One caveat here: collections accounts will still appear on your actual credit report. When a potential lender pulls your credit, they’ll see both your score and your report. Lenders using the FICO Score 9 know that those collections accounts arent part of your credit score, but may give them some weight as long as they still appear on your credit report.

Rental History May Count

As more and more Americans hold off on homeownership for whatever reason, building credit has taken more time and work. After all, for prior generations, those on-time monthly mortgage payments were a big part of building excellent credit.

Today, credit bureaus have started to take notice of the trend in longer-term rentals. They are even offering ways to collect rental-related information as part of your credit file. Until the FICO Score 9, though, that rental information didn’t have much impact on your actual credit score. The scoring models just weren’t built to take it into account.

The FICO Score 9 now includes rental history in your score, though, whenever it’s available. This can be helpful if you have a limited credit history but have been steadily paying rent on time for months or even years.

What Does it Mean for You?

The FICO Score 9 could change creditworthiness dramatically for some consumers. If you have a limited credit history but a long history of on-time rental payments, for instance, your FICO Score 9 could show a much higher credit score than other scoring models. Or if you’ve struggled with medical debt but have made solid financial decisions otherwise, the same could apply.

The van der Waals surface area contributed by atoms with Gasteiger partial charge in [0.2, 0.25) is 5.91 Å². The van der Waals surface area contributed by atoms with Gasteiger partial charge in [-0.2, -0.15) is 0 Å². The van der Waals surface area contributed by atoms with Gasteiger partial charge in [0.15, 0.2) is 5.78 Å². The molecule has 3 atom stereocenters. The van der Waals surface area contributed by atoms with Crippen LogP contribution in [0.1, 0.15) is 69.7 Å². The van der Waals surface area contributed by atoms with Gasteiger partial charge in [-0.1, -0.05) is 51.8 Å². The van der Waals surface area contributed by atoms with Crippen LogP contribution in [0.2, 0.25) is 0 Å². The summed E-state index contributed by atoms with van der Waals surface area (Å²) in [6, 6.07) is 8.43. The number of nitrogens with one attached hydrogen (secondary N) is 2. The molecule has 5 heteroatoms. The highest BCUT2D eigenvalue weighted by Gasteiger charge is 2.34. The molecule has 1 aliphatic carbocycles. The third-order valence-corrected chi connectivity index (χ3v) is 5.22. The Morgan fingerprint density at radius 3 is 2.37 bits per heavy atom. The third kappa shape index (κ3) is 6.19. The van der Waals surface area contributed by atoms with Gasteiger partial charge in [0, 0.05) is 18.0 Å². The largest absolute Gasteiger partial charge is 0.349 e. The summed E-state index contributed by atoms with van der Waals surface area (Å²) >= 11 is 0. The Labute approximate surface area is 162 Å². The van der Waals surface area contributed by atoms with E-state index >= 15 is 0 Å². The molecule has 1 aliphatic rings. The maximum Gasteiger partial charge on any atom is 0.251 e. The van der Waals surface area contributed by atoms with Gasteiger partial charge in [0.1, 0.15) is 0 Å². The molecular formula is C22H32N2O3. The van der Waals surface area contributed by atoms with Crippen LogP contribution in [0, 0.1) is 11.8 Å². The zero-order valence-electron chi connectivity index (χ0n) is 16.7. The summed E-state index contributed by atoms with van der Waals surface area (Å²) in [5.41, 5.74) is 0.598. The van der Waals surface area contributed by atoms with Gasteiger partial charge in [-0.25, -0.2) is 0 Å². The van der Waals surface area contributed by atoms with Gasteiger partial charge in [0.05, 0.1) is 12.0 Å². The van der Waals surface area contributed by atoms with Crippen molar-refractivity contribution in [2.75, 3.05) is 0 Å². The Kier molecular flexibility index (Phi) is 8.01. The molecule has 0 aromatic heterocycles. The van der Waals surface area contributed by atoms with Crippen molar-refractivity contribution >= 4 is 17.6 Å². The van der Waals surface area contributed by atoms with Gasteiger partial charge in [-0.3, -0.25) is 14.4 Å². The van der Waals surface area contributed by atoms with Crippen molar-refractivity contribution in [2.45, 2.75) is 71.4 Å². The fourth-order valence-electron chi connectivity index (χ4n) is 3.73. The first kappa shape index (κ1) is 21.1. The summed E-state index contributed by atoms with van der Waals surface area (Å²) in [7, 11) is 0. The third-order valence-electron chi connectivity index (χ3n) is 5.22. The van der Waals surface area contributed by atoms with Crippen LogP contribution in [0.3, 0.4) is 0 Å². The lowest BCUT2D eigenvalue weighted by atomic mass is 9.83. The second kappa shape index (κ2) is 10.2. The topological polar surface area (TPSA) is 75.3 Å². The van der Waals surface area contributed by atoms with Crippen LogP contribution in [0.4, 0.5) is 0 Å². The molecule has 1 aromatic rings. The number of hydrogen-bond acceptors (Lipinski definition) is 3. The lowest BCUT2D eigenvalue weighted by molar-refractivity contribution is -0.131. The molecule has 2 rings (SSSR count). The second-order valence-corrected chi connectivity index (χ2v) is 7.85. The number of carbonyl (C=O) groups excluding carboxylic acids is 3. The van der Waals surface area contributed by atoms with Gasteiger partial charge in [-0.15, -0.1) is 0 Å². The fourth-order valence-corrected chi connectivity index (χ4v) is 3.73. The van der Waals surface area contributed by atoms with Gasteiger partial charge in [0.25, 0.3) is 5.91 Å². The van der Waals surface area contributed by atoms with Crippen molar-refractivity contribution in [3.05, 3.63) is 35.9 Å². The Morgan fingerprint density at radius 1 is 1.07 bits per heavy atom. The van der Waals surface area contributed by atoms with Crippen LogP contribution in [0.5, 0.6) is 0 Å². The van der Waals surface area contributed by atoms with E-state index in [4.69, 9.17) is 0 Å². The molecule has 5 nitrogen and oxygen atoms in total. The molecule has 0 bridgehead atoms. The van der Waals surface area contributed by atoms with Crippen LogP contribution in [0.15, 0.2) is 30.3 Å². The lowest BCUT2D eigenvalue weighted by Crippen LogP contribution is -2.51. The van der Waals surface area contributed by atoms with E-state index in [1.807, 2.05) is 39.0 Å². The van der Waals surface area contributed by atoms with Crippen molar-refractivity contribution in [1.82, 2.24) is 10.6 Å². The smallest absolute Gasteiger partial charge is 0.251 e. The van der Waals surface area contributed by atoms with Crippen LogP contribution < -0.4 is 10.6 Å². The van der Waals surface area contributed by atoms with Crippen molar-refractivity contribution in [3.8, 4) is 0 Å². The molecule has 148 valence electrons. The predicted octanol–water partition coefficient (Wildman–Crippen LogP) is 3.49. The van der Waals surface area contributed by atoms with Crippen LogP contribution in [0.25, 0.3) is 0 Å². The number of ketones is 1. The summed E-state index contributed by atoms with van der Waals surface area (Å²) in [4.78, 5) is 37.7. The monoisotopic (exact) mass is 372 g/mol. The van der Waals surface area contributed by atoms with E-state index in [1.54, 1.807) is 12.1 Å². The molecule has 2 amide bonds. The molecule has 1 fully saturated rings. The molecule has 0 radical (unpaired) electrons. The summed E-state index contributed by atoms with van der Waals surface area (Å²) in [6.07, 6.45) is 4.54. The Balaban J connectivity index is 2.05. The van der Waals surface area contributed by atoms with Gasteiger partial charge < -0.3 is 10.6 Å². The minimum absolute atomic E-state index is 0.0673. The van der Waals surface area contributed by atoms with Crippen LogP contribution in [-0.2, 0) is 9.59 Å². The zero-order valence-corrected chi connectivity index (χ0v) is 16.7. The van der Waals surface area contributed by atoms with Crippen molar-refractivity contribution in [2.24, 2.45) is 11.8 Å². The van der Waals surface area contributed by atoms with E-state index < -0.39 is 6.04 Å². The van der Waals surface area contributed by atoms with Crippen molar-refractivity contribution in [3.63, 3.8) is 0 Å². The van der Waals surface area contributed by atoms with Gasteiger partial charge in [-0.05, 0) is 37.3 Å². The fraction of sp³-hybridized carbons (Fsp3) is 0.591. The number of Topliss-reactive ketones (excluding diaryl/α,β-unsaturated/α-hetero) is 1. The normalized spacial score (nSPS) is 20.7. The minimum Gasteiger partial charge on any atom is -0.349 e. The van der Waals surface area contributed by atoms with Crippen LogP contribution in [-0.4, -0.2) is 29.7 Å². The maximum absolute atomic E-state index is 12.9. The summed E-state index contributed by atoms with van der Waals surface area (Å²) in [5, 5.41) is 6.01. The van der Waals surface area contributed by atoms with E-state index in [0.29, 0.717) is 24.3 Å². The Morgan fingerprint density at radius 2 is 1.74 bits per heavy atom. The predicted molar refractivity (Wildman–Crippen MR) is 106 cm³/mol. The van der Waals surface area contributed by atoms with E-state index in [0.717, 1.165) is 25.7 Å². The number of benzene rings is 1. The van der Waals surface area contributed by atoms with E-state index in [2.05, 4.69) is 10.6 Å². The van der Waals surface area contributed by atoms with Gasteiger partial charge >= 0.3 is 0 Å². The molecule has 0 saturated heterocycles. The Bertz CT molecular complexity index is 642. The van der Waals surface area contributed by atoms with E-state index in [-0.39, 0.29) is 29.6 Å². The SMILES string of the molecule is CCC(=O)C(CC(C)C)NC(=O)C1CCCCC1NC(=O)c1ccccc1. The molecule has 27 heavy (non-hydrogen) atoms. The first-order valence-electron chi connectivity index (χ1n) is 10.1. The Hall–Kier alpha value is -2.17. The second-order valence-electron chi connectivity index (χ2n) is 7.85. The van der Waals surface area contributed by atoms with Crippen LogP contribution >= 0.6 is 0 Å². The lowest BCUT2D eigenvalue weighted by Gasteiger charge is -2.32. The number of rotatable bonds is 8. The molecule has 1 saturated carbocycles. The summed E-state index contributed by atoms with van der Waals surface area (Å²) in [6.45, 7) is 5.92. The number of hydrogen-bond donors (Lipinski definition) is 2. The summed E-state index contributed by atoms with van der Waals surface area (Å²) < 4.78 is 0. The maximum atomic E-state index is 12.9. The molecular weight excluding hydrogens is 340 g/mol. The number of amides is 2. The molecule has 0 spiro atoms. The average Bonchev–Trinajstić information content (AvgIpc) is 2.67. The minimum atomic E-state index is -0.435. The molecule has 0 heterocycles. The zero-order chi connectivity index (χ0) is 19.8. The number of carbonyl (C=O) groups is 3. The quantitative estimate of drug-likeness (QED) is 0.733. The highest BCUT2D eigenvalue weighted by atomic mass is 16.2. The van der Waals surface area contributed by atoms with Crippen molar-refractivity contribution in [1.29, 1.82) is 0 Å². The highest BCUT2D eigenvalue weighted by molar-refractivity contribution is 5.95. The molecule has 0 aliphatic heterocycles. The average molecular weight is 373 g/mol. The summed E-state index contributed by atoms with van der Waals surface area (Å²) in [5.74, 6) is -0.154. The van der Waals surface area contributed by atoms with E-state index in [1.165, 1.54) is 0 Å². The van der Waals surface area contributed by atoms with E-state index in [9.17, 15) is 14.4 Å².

You can actually see how much difference the FICO Score 9 could make in your credit score when you pay for your score from myFICO. The company is currently offering consumers access to this new scoring model, alongside the old model. That way, you can see just how much your score is changed by the new calculations.

Unfortunately, consumers have little control over which credit scoring model potential lenders will use. Lenders still have access, for the time being, to older FICO scoring models. So you could have a much better score with the FICO Score 9, but still be denied credit because a lender has pulled your credit using an older scoring model.

With that said, FICO is still the most popular scoring model around, and many big lenders are jumping on board with this model. As time goes by, you should see more and more lenders using the FICO Score 9 as opposed to older scores.

This will only be helpful for consumers who have medical debt, paid-off collections accounts, and/or rental history in a credit report that otherwise shows responsible financial behavior.

Have you checked out your FICO Score 9 yet? How do you foresee it impacting your credit report?


  • Abby Hayes

    Abby is a freelance journalist who writes on everything from personal finance to health and wellness. She spends her spare time bargain hunting and meal planning for her family of three. She has a B.A. in English Literature from Indiana University Purdue University Indianapolis, and lives with her husband and children in Indianapolis.